In the age of Instagram, emojis, and rapid-fire texting, a postage stamp can still be the most powerful way to send a message. The United States Postal Service recently issued four stamps that will help us think deeply about race in America and messages that stick in the minds of anyone who’s ever made assumptions about a black kid wearing a hood.

The holiday season is upon us at a time when our nation’s racial discourse is heightened. Images depicting people of color are more vital than ever.

More than fifty years ago, a landmark children’s book was published. It was the first of its kind, the only mainstream book that featured an African American child as the main character. The Snowy Day by Ezra Jack Keats instantly resonated with readers. Its main character, a black boy named Peter, spends his day crunching through the snowy streets of his urban neighborhood. He is quiet, contemplative, inquisitive, cute. His brown cheeks and nose peek out from the rim of his red hood. Peter’s race is never mentioned in the story, or in any of the advertising or flap copy that tells readers what the book is about.

Ezra Jack Keats, The Snowy Day, African American Literature, Black Literature, African American Writer, KOLUMN Magazine, KOLUMNIllustration from Ezra Jack Keats’s The Snowy Day, 1962 | Courtesy of the Ezra Jack Keats Foundation.

Ezra Jack Keats, The Snowy Day, African American Literature, Black Literature, African American Writer, KOLUMN Magazine, KOLUMNIllustration from Ezra Jack Keats’s The Snowy Day, 1969 | Courtesy of the Ezra Jack Keats Foundation.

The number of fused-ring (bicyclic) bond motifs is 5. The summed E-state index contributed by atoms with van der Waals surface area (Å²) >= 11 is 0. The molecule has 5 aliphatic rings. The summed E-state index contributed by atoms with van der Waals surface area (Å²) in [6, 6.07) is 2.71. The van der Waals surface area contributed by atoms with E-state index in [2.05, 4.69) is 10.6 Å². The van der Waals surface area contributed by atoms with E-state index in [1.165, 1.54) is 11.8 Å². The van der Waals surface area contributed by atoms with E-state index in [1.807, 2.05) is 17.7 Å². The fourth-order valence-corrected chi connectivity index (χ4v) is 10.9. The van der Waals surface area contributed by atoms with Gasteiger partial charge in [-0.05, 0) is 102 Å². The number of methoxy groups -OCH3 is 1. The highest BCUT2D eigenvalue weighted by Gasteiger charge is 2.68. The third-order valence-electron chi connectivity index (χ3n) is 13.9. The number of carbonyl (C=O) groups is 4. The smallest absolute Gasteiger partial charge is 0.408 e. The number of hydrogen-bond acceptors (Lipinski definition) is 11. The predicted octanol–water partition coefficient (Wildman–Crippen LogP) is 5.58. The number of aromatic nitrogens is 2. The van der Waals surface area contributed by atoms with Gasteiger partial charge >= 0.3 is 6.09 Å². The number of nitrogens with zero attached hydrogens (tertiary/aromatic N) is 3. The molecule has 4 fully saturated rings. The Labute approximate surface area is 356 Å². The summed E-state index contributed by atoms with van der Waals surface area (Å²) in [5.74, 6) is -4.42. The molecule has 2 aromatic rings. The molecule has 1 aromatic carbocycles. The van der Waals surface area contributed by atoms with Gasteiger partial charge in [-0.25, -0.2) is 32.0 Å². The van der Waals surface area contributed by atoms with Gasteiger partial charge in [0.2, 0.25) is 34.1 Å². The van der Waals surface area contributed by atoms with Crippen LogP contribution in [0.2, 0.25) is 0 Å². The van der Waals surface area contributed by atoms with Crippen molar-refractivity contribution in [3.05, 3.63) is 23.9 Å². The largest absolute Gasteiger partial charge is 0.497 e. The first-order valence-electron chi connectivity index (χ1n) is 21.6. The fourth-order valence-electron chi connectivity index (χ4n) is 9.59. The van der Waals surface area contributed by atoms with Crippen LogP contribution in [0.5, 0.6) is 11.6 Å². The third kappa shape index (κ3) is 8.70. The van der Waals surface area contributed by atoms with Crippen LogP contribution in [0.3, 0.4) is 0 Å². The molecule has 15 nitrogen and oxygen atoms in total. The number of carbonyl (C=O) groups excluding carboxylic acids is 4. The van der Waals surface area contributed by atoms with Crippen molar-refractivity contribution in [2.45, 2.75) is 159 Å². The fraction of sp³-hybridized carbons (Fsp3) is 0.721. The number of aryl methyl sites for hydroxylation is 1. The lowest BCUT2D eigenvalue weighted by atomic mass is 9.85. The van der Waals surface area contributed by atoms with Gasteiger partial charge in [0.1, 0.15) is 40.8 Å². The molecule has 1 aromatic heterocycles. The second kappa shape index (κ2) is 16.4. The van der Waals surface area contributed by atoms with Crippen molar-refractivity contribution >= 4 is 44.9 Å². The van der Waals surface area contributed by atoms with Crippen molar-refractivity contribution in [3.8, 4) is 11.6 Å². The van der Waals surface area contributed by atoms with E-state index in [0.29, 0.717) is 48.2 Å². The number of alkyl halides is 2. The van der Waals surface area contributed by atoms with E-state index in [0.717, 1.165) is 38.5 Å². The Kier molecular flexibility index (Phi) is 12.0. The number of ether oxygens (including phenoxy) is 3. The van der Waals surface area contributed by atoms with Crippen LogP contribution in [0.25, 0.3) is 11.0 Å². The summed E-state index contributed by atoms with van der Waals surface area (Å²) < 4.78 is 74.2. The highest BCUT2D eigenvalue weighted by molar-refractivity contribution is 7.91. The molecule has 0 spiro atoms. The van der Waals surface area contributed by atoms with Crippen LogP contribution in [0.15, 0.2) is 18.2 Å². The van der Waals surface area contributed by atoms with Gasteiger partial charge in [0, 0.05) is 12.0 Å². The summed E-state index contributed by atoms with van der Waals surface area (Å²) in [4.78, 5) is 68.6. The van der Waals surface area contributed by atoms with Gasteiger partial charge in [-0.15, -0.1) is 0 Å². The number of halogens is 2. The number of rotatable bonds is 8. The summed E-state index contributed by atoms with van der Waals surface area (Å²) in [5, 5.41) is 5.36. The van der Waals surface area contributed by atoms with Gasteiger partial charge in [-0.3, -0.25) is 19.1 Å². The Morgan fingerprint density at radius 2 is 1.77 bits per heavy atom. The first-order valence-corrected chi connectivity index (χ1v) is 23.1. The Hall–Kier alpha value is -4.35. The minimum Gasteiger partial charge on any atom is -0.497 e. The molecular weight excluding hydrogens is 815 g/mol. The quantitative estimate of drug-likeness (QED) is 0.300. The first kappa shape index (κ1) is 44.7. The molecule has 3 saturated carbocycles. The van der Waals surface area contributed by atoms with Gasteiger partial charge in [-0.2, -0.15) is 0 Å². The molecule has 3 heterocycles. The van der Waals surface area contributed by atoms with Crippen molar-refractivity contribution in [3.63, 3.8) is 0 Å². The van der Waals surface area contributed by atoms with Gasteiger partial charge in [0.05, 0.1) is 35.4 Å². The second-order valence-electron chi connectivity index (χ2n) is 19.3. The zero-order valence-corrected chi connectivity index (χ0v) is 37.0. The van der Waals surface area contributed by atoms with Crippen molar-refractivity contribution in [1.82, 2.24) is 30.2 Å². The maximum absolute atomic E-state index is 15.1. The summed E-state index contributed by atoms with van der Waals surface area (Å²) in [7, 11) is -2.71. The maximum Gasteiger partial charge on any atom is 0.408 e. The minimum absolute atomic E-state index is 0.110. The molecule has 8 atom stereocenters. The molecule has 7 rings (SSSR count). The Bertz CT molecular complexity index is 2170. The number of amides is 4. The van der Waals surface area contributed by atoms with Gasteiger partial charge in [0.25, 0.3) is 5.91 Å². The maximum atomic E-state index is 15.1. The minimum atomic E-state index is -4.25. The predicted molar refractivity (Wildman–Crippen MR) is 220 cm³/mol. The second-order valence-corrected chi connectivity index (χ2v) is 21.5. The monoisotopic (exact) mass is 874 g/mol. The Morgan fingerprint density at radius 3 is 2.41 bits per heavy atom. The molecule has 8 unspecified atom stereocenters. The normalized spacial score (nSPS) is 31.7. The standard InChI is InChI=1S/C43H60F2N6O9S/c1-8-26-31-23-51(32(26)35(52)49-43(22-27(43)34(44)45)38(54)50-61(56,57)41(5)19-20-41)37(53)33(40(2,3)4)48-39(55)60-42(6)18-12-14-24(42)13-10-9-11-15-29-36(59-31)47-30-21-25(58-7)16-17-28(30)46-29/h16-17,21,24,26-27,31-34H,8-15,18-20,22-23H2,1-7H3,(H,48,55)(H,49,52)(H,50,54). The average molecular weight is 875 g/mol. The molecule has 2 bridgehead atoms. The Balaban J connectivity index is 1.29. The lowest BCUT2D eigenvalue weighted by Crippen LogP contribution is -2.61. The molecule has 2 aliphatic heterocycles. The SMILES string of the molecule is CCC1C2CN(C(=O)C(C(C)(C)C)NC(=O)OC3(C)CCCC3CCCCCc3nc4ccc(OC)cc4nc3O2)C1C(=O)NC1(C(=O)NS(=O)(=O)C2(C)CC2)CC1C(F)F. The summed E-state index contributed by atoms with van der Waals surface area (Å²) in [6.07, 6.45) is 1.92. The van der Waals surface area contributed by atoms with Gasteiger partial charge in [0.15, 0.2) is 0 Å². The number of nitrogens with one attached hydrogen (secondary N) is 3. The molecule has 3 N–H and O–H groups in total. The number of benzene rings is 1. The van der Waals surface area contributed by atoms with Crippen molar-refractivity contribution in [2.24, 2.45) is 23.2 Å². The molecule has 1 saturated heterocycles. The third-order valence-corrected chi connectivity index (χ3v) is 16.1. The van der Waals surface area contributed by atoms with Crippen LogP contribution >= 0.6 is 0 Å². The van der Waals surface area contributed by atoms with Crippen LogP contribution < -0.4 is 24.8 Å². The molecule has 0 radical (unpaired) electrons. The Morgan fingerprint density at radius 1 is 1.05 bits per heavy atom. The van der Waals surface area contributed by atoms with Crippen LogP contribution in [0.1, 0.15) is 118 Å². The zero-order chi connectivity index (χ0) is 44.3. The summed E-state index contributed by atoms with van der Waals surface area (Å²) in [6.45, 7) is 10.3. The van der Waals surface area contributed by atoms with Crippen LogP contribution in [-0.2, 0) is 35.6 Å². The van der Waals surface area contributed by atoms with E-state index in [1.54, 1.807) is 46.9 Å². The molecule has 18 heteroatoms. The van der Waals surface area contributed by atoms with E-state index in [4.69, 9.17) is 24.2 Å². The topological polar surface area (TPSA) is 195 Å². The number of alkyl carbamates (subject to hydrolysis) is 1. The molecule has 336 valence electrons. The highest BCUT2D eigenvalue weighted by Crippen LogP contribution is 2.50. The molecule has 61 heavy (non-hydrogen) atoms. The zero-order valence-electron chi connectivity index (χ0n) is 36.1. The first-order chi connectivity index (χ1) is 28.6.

Ezra Jack Keats, The Snowy Day, African American Literature, Black Literature, African American Writer, KOLUMN Magazine, KOLUMNIllustration from Ezra Jack Keats’s The Snowy Day, 1967 | Courtesy of the Ezra Jack Keats Foundation.


NATIONAL MUSEUM OF AFRICAN AMERICAN HISTORY & CULTURE | WASHINGTON, DC

The National Museum of African American History and Culture is the only national museum devoted exclusively to the documentation of African American life, history, and culture. It was established by Act of Congress in 2003, following decades of efforts to promote and highlight the contributions of African Americans. To date, the Museum has collected more than 36,000 artifacts and nearly 100,000 individuals have become charter members. The Museum opened to the public on September 24, 2016, as the 19th and newest museum of the Smithsonian Institution. (Website).


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KOLUMN Magazine celebrates the lives of People of Color by giving our world texture.